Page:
The Office of General Counsel issued the following informal opinion on March 28, 2000.

Treatment of Tax Preparer’s Warranty

Question Presented:

Does Preparer, Inc.'s ("Preparer") current basic "guarantee" program or its proposed "Extra Guarantee Program" (the "Program") constitute the doing an insurance business within the meaning of the New York Insurance Law?


Both the current basic program and the proposed Extra Program would constitute the doing of an insurance business. If the programs were to limit their obligation only to instances where additional taxes, penalties or interest were due because of an error by Preparer, the programs would not be regarded as the doing of an insurance business.


Preparer is a corporation that provides tax return preparation services. It currently provides to its clients, at no charge, a "basic guarantee" under which clients are reimbursed for any penalty or interest owed as a result of either an error by Preparer in the preparation of the return or a change in the interpretation (presumably, by the IRS) of the tax law.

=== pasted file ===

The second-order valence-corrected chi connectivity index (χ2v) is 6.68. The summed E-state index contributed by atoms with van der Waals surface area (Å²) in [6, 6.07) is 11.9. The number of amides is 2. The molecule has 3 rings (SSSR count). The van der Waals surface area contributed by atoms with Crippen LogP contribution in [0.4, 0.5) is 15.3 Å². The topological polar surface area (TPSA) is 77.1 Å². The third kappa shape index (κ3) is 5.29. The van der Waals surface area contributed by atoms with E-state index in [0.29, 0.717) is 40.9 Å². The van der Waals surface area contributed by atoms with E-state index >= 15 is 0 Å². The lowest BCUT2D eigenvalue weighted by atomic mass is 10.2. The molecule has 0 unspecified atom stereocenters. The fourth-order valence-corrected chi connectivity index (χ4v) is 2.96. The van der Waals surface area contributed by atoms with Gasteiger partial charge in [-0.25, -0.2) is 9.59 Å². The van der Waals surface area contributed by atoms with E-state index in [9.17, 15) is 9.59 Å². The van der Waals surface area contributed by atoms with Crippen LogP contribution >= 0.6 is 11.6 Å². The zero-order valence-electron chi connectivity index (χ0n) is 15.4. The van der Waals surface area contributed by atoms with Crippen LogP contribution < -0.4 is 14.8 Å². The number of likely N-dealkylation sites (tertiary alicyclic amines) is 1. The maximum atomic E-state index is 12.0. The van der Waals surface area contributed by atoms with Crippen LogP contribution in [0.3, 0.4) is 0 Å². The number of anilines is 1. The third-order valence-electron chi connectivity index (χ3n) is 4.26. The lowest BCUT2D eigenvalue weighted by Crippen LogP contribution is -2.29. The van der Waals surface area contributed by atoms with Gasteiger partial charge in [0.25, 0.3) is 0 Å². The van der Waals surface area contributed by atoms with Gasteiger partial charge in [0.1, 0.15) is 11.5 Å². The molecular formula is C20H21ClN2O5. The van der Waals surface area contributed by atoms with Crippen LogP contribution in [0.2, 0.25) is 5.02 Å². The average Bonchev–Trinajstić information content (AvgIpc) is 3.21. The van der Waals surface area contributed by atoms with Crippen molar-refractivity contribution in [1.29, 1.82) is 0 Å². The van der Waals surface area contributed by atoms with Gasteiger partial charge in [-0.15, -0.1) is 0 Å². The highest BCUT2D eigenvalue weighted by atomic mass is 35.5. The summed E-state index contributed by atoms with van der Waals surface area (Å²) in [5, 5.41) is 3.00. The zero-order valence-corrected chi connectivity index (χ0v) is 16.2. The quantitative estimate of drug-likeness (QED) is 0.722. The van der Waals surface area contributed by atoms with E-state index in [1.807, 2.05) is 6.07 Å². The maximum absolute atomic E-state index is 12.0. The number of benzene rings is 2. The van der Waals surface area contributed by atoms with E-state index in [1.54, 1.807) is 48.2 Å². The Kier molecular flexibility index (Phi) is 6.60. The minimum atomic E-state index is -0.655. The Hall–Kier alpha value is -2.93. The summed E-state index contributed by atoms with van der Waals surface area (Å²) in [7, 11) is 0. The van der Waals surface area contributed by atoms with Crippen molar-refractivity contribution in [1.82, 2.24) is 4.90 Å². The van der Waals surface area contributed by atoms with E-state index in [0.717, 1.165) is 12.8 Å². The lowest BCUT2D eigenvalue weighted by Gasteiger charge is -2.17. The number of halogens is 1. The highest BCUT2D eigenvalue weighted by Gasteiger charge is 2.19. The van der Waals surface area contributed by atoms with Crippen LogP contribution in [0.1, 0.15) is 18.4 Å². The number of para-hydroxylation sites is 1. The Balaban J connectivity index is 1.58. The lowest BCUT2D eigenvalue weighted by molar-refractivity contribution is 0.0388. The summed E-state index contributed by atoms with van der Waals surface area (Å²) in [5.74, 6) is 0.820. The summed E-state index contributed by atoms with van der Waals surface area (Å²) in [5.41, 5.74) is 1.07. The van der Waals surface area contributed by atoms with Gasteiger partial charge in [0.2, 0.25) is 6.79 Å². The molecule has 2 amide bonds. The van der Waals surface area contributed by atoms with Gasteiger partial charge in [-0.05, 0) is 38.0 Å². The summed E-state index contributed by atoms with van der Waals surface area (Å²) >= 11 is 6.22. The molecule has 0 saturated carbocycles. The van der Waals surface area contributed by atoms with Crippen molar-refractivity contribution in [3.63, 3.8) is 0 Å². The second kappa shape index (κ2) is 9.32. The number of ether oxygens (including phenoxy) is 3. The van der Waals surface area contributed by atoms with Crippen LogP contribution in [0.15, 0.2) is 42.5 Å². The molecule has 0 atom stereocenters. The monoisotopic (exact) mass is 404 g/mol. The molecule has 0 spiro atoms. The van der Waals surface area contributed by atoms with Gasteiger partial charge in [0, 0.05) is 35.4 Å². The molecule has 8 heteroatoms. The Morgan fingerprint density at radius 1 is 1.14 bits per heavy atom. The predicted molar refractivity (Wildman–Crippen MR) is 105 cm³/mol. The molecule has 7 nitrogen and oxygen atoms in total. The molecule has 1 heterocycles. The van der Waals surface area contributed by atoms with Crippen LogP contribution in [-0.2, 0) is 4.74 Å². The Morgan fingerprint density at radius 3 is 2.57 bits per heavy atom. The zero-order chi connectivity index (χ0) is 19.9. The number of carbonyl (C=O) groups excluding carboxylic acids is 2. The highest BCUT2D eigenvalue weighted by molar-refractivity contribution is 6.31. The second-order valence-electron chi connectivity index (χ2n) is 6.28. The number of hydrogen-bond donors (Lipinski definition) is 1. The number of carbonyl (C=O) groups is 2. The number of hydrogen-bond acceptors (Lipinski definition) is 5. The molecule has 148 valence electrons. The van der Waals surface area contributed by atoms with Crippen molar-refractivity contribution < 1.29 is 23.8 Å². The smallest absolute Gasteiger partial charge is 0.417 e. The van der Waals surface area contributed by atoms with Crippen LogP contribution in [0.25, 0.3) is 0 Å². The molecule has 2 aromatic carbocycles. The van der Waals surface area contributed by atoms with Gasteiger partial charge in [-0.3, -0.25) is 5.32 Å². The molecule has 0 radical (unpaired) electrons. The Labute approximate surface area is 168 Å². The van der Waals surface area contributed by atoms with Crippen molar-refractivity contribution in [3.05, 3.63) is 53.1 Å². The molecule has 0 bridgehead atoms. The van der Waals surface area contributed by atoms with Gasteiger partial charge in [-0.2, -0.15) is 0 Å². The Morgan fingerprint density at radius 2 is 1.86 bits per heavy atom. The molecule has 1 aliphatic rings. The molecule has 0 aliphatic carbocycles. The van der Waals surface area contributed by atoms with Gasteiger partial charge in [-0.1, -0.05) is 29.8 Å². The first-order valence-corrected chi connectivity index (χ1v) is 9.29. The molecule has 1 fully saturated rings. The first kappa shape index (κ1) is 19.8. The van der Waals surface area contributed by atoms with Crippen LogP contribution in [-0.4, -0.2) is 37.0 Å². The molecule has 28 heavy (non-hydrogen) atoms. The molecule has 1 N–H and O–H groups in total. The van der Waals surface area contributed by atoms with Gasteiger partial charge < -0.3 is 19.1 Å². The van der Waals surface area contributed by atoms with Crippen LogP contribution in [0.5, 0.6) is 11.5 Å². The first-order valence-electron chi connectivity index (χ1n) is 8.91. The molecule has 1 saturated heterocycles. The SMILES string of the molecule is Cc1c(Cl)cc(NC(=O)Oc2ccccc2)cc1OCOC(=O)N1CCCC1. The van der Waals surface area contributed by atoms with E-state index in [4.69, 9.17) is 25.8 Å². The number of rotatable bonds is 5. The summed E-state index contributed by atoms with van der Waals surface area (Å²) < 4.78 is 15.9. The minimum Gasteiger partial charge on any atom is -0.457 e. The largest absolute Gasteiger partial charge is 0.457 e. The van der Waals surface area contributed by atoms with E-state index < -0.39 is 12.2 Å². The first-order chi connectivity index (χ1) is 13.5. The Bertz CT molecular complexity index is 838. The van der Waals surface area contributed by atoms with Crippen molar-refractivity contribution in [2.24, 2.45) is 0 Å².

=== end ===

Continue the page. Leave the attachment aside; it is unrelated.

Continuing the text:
Preparer proposes instituting the "Extra Guarantee Program" to its clients. Under the Program, the client would pay a fee of $25.00 and would be guaranteed reimbursement of up to $5,000.00 of any additional tax liability determined to be owed by the taxpayer either as a result of an error by Preparer or because of a change in the interpretation of the tax law. The provisions of the Program are set forth in the "Certificate Guarantee," which provides, in pertinent part, as follows:

Accuracy of your tax return is of prime importance to Preparer. For this reason, Preparer provides a Basic Guarantee and also makes an enhanced Extra Guarantee available, as described below:

Basic Guarantee:

Preparer has unique tax preparation software, a computerized error checker, and training procedures designed to minimize the chance of an error in your tax return. However, in the event of a change in the interpretation of the tax laws, or if Preparer makes an error in your tax preparation, although Preparer does not pay any additional tax assessed, Preparer will reimburse you for any penalty or interest, which you must pay on such tax. Further, if your income tax return is audited, Preparer will appear with you at the audit. Although Preparer can not act as your legal counsel or representative, Preparer can explain how your return was prepared.

Extra Guarantee: